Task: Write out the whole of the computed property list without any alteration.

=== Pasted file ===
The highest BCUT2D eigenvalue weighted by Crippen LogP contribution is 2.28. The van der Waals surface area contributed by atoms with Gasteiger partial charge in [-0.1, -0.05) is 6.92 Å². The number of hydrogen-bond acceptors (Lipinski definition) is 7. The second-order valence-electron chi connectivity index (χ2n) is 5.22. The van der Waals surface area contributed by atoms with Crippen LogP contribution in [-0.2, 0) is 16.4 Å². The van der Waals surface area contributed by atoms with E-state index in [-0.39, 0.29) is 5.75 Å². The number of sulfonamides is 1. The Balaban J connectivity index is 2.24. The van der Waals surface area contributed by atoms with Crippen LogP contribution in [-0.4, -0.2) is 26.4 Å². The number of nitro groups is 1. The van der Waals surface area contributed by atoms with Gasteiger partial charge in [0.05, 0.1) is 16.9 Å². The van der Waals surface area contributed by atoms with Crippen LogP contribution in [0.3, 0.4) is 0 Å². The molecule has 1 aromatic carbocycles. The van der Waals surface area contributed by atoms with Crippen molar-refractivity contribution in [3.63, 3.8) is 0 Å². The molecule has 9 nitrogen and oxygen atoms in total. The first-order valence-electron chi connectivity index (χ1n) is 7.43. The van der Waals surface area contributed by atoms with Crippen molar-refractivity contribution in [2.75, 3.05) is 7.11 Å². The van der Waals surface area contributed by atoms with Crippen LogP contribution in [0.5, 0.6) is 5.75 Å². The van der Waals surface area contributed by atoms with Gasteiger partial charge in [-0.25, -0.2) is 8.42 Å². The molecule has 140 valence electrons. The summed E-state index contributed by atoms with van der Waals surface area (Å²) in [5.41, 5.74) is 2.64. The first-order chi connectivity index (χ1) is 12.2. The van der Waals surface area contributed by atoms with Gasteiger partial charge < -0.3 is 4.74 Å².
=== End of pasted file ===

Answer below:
The highest BCUT2D eigenvalue weighted by Crippen LogP contribution is 2.28. The van der Waals surface area contributed by atoms with Gasteiger partial charge in [-0.1, -0.05) is 6.92 Å². The number of hydrogen-bond acceptors (Lipinski definition) is 7. The second-order valence-electron chi connectivity index (χ2n) is 5.22. The van der Waals surface area contributed by atoms with Crippen LogP contribution in [-0.2, 0) is 16.4 Å². The van der Waals surface area contributed by atoms with E-state index in [-0.39, 0.29) is 5.75 Å². The number of sulfonamides is 1. The Balaban J connectivity index is 2.24. The van der Waals surface area contributed by atoms with Crippen LogP contribution in [-0.4, -0.2) is 26.4 Å². The number of nitro groups is 1. The van der Waals surface area contributed by atoms with Gasteiger partial charge in [0.05, 0.1) is 16.9 Å². The van der Waals surface area contributed by atoms with Crippen LogP contribution in [0.3, 0.4) is 0 Å². The molecule has 1 aromatic carbocycles. The van der Waals surface area contributed by atoms with Crippen molar-refractivity contribution in [3.63, 3.8) is 0 Å². The molecule has 9 nitrogen and oxygen atoms in total. The first-order valence-electron chi connectivity index (χ1n) is 7.43. The van der Waals surface area contributed by atoms with Crippen molar-refractivity contribution in [2.75, 3.05) is 7.11 Å². The van der Waals surface area contributed by atoms with Crippen LogP contribution in [0.5, 0.6) is 5.75 Å². The van der Waals surface area contributed by atoms with Gasteiger partial charge in [-0.25, -0.2) is 8.42 Å². The molecule has 140 valence electrons. The summed E-state index contributed by atoms with van der Waals surface area (Å²) in [5.41, 5.74) is 2.64. The first-order chi connectivity index (χ1) is 12.2. The van der Waals surface area contributed by atoms with Gasteiger partial charge < -0.3 is 4.74 Å².